Janet Robinson, chief executive at The New York Times and the first woman to become president and CEO of the The Times company, is quitting the paper, and both those within the company and without are scratching their heads as to why.

As the company continues to struggle with a years-long slump in share prices and fights to keep subscribers, Robinson's exit after seven years at The Times Co. has caught both outside analysts and company insiders completely by surprise.

Robinson's tenure, while rocky, has had many impressive successes to its name, and her departure comes with no preparation or replacement waiting in the wings. All of which begs the question: Why is Janet Robinson stepping down?

First Woman to Head New York Times

When Janet Robinson became the first woman to head The Times Co. in 2004, she entered at a crucial crossroads in the newspaper industry, one in which print newspapers prepared to spend the next decade finding a new and at times awkward compromise between old and new media.

Though Robinson, 61, did much to broaden the company's national reach and increase revenue from new initiatives online, her tenure also saw The New York Times slashing staff as print advertising revenue took a steep dive and the company itself teetered into debt.

And while fellow company papers The Boston Globe and The International Herald Tribune were saved from being axed, The Times Co. had to sell most of its midtown Manhattan headquarters in 2009 to raise cash, and even borrowed money from Mexican billionaire Carlos Slim at steep interest rates in order to make ends meet.

In all, however, Robinson remained a largely positive and pioneering figure in the journalism industry during her 28 years at The Times, making her departure all the more shocking.

Could Stock Prices Be Reason for Robinson's Exit?

The Times Co. gave no explanation for Janet Robinson's abrupt departure, and Robinson herself gave no prior notice before the announcement that she would step down yesterday.

Even more unusual is the fact that her resignation comes just as Martin Nisenholtz, the company's longtime digital leader, announced his own resignation. Although publisher Arthur Sulzberger Jr. plans to oversee the company in the short-time, Robinson and Nisenholtz's joint departures mean that The Times Co. will enter 2012 without a CEO, long-term president or digital boss.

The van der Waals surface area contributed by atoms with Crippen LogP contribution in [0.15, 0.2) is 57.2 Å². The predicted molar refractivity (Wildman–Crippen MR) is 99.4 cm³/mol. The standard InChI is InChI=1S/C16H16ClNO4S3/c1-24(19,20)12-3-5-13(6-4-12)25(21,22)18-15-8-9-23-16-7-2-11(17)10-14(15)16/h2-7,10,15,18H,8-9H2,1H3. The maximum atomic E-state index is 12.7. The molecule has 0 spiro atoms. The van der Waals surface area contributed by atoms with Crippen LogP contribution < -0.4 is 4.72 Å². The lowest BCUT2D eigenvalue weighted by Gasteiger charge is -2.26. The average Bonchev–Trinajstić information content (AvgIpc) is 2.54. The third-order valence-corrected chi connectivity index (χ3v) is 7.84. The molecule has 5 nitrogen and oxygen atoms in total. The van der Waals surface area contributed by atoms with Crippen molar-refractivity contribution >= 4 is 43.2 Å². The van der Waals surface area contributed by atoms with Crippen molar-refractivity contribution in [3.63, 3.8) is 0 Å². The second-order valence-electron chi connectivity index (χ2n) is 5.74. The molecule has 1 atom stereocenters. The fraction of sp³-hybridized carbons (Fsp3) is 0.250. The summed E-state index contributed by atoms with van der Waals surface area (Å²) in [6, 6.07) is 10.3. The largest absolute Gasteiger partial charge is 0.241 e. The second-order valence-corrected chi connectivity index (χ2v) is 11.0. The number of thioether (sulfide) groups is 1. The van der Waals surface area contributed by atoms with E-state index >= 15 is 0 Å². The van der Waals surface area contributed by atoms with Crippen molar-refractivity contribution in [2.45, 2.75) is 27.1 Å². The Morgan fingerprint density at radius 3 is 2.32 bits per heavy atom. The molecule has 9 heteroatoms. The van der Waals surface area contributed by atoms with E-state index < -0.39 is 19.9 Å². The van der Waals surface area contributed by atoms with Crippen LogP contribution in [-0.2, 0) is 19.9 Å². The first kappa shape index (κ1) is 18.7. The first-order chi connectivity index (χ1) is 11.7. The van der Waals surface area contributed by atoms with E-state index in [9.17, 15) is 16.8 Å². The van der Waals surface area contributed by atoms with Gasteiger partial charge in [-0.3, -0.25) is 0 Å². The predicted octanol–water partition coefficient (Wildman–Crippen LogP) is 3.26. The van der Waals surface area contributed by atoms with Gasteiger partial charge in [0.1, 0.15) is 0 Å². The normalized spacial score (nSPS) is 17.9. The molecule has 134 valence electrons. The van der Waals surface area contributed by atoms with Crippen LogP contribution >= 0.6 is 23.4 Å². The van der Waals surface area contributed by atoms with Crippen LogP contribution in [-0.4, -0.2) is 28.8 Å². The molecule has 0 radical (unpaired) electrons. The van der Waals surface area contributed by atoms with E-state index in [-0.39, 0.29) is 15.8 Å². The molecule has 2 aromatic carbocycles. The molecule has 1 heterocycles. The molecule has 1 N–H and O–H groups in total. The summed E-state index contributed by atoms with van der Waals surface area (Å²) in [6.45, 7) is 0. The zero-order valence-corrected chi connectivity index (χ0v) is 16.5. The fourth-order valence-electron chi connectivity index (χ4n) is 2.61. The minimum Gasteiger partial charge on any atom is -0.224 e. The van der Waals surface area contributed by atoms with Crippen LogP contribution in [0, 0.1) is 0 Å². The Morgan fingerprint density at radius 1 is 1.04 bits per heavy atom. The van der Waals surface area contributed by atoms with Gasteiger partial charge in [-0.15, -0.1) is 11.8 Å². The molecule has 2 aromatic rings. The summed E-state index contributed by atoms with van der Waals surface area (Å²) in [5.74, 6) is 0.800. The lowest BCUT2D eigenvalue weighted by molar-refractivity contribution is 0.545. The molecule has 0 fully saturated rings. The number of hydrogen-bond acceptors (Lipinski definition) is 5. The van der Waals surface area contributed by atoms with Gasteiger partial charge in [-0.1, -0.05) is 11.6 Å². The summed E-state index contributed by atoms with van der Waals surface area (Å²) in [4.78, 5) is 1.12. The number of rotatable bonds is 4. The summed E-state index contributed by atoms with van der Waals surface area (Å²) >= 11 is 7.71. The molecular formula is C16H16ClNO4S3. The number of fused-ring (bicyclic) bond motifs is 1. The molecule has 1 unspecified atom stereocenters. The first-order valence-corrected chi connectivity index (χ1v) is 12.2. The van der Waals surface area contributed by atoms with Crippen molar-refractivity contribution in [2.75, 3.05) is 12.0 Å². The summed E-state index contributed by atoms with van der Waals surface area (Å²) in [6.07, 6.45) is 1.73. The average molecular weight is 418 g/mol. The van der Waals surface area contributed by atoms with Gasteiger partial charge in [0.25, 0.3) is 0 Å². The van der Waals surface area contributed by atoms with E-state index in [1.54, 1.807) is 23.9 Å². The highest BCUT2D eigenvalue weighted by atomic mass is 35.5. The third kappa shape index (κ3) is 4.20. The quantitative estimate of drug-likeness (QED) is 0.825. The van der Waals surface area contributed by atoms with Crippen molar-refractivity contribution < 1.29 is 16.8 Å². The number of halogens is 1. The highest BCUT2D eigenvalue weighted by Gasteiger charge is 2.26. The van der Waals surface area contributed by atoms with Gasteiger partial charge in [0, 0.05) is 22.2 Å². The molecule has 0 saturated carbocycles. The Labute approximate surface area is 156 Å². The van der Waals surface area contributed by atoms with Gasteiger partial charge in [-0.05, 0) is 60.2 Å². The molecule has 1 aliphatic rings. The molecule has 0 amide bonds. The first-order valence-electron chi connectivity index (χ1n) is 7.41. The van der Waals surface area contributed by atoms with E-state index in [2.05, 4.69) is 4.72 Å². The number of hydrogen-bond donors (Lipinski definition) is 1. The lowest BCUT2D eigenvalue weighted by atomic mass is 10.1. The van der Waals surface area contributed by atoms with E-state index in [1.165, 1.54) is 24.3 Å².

As analysts and insiders continue to scratch their heads over Robinson's unexpected exit, however, some have already begun to speculate that the CEO, who had been with The Times for 28 years, had been undone by bad stock numbers and was pressured to step down.

It is very unusual to have a long-time CEO suddenly announce her leaving within two weeks with no replacement, Evercore Partners analyst Douglas Arthur told Reuters. She's done a lot of good things, but at the end of the day the stock price is the ultimate measure of success.

On that count, at least, The Times Co.'s performance over the past decade has been sorely lacking.

Times stock has declined by more than 80 percent since Robinson became CEO in December 2004, and 2011 alone saw shares drop by nearly 25 percent. On Dec. 15, shares were at $7.53, when they had been as high as the mid-$30s during Robinson's earlier years.

The idea that Robinson may have been pressured to leave is supported by the fact that even the CEO herself appeared to have made no plans to exit only a few days before her announcement.